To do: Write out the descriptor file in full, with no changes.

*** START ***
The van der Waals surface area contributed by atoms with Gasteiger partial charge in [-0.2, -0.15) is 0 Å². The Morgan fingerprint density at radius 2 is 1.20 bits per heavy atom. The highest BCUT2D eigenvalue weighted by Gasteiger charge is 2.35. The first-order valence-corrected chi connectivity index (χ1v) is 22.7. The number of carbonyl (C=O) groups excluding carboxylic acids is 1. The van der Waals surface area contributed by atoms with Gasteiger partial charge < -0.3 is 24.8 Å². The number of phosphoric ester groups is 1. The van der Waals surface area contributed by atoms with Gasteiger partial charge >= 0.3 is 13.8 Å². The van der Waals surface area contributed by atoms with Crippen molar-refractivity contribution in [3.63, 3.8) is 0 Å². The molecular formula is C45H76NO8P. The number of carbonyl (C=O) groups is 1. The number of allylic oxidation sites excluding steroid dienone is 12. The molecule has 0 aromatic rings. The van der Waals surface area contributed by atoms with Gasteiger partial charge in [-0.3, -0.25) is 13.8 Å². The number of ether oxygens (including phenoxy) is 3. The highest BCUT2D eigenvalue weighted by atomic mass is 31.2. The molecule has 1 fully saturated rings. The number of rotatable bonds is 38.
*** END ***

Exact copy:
The van der Waals surface area contributed by atoms with Gasteiger partial charge in [-0.2, -0.15) is 0 Å². The Morgan fingerprint density at radius 2 is 1.20 bits per heavy atom. The highest BCUT2D eigenvalue weighted by Gasteiger charge is 2.35. The first-order valence-corrected chi connectivity index (χ1v) is 22.7. The number of carbonyl (C=O) groups excluding carboxylic acids is 1. The van der Waals surface area contributed by atoms with Gasteiger partial charge < -0.3 is 24.8 Å². The number of phosphoric ester groups is 1. The van der Waals surface area contributed by atoms with Gasteiger partial charge >= 0.3 is 13.8 Å². The van der Waals surface area contributed by atoms with Crippen molar-refractivity contribution in [3.63, 3.8) is 0 Å². The molecular formula is C45H76NO8P. The number of carbonyl (C=O) groups is 1. The number of allylic oxidation sites excluding steroid dienone is 12. The molecule has 0 aromatic rings. The van der Waals surface area contributed by atoms with Gasteiger partial charge in [-0.3, -0.25) is 13.8 Å². The number of ether oxygens (including phenoxy) is 3. The highest BCUT2D eigenvalue weighted by atomic mass is 31.2. The molecule has 1 fully saturated rings. The number of rotatable bonds is 38.